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Research for Gun Violence: Let’s Stop the Dickey Amendment

Two weeks ago, a gunman opened fire on concertgoers in Las Vegas. With 58 dead and 489 injured, this tragedy has been labeled the deadliest mass shooting in modern United States History.

Many saw this as a time to take a hard line on gun control. However, gun control is a divisive topic, and efforts to regulate this industry face strong pushback from congress and from gun-advocates like the NRA.

Common ground, however, is not impossible. What we all can agree on is that mass shootings are increasingly harmful to our nation.

It is vital to note that, contrary to public opinion, shootings have not become more frequent in recent history:

Instead, they have become more deadly:

Graph Graph


Gun violence is undoubtedly an issue that must be examined closely, regardless of one’s stance on gun control.

Where politicians disagree is where the heart of the issue lies. Is gun violence a result of unchecked access to dangerous weapons? Or is it an unavoidable societal issue?

Unfortunately, there is not nearly enough research to answer these questions. And without data to highlight solutions to gun violence, it is impossible to effectively regulate gun use in the United States.

According to Politico, the very small amount of existing research suggests that the expiration of the assault rifle ban in 2004 had little impact on gun violence. However, the scope of prior research is narrow, and many questions are left unanswered. For example, no empirical research has been conducted. This is a result of a lack of funding.

In the late 1990’s, gun control research in the United States effectively stopped, and it hasn’t resumed since.

The Center for Disease Control dedicated millions of dollars of its budget to gun violence research until Congress passed the Dickey Amendment in 1996. This amendment asserts “None of the funds made available [to the CDC]…may be used to advocate or promote gun control.” This ultimately ended the CDC’s work on this issue, with funding into gun violence research falling 96%.

Another barrier to research lies in the Tiahrt Amendment, which prohibits the Bureau of Alcohol, Tobacco, and Firearms from tracing gun violence electronically. Instead, they must use outdated systems including card catalogs and phone systems to record gun use.

While gun control may be a divisive issue, research should not be. According to Mark Rosenberg, the head of the CDC’s gun-violence research efforts in the 1990’s, “In the area of what works to prevent shootings, we know almost nothing.

We cannot know what drives the increased casualties in gun related incidents without research. And without research, we cannot write effective regulations.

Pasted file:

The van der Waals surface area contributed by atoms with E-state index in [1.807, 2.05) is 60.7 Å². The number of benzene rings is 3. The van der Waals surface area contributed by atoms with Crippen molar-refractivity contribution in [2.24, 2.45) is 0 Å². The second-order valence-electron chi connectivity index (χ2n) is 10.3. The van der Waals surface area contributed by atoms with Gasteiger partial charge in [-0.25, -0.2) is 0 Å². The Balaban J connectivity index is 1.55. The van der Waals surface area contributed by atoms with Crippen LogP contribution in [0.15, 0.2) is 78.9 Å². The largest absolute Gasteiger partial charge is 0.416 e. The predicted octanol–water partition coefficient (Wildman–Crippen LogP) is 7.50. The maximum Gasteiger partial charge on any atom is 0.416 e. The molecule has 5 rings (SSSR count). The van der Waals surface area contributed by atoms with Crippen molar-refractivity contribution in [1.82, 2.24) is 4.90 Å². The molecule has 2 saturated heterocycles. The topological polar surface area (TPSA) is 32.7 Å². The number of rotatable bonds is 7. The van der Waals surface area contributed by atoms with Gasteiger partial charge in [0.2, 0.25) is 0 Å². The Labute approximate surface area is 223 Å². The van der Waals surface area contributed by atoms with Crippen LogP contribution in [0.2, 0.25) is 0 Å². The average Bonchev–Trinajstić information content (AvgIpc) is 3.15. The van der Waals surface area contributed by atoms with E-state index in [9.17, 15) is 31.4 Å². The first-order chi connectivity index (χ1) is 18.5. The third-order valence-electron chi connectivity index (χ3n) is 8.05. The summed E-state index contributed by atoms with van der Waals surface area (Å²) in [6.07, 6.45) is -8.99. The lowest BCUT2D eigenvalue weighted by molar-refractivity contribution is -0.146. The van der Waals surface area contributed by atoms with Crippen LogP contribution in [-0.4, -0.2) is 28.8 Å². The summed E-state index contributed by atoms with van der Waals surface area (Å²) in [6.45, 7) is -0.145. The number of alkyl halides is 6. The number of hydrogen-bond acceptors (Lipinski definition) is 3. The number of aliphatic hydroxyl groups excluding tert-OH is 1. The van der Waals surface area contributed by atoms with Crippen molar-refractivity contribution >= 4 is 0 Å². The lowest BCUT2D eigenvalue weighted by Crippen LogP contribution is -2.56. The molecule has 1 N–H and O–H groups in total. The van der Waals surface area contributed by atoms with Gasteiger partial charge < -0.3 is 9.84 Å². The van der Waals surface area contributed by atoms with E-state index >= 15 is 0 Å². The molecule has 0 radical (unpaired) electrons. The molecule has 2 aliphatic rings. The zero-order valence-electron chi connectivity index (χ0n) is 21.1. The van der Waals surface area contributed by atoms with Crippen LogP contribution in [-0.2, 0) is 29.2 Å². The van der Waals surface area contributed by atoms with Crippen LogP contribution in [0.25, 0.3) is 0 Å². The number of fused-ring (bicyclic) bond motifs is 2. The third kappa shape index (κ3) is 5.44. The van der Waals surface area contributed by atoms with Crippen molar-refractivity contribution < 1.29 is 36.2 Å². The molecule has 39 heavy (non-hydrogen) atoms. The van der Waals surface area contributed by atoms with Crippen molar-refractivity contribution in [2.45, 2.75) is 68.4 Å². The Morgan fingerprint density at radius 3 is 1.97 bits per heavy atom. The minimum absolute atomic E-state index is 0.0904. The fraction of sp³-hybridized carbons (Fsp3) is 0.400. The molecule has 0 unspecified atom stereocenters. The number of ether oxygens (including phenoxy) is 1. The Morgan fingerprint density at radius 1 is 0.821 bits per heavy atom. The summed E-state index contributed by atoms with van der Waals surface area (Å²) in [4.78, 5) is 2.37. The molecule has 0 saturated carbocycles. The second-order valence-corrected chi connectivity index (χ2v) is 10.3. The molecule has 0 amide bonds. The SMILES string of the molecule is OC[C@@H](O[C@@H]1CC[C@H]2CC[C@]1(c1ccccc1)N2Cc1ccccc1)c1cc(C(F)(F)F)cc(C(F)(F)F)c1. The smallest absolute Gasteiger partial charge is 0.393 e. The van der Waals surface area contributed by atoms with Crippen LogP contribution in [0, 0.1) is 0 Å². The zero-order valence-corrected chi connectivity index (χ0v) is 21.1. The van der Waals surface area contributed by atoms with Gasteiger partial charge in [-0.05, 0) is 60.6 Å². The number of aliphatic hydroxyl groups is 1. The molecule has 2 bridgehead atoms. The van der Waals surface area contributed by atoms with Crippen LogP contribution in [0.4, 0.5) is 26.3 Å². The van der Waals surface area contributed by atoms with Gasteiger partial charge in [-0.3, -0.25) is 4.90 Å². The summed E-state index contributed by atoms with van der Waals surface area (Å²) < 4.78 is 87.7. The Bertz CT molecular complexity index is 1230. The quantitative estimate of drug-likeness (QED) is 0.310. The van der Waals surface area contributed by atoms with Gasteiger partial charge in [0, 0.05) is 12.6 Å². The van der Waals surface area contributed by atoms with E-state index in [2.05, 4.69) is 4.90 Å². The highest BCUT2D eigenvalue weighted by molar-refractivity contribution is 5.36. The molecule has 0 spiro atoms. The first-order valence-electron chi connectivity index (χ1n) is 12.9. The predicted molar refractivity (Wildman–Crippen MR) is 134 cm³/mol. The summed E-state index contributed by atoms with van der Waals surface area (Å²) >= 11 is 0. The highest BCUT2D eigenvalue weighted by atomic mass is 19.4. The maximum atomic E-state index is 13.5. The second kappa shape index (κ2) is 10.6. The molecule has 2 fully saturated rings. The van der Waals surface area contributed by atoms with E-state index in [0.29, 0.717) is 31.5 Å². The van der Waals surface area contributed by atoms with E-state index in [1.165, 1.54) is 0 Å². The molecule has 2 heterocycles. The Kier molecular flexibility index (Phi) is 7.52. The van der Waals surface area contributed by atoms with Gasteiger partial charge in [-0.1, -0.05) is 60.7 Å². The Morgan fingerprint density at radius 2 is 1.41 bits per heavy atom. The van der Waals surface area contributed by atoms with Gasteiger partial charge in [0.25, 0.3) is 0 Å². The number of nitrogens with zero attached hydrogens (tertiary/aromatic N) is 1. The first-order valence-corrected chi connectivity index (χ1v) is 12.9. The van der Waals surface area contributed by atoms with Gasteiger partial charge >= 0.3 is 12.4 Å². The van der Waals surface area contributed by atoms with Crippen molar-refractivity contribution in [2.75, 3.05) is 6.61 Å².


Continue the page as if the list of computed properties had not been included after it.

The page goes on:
We shouldn’t center our solution to gun control on divisive approaches that lack scientific backing. Instead, we should focus our energy on returning funding to the issue so that we can determine the source of the United States’ tragic history of gun violence.

This is a clear solution, and it should not be divisive. The Dickey Amendment, for example, is so obstructive that it’s initial sponsor, Congressman Dickey came to regret the law and even advocated against it, writing, “Firearm injuries will continue to claim far too many lives…Scientific research should be conducted into preventing firearm injuries.”

To protect our citizens in the long run, we must fight for a non-partisan search for solutions. And to do this, we must eliminate amendments which obstruct research.

If you agree that science is vital to addressing this issue, please look below for this week’s actions.

If you disagree with our stance on this, please leave us a comment. We are here to encourage discussion, and would love to feature alternative views.

If you need more information, here are some sources we suggest:

Graphs on the history of mass shootings, conclusions that vary from public opinion, and a plug for more research funding:


Information on federal funding for gun violence:


5 ways the government has limited research on this issue:

Gun violence by the numbers:


  1. Richard Feldman Richard Feldman October 31, 2017

    No one opposes serious research. However, I oppose public funding for advocacy research against my interests. If CDC hadn’t been so honest about their stated conclusions before they sought ought to prove them my task of opposing CDC research on guns would be be far more difficult. Why not have all the foundations do the research with private monies? If the research is so critical, why doesn’t Michael Bloomberg pay for it or does he just like to have an issue to gripe about and fund raise over?
    Why can’t Congressional research services do the research? Why is the CDC the only part of our vast government that is competent to do this research that they already have written the results for?

  2. Perrin Milliken Perrin Milliken December 6, 2017

    I agree that more research needs to be done. A huge problem right now is a lack of discussion on the actual issues. Instead, problems are being politicized and people are divided based on their parties alone. Overall I think it is most important for us to inform ourselves so we can actually talk about issues with background knowledge and concrete facts. Thank you for working towards informing Americans! Here is a video of a poem about gun violence that I think is moving if not politically thought provoking:

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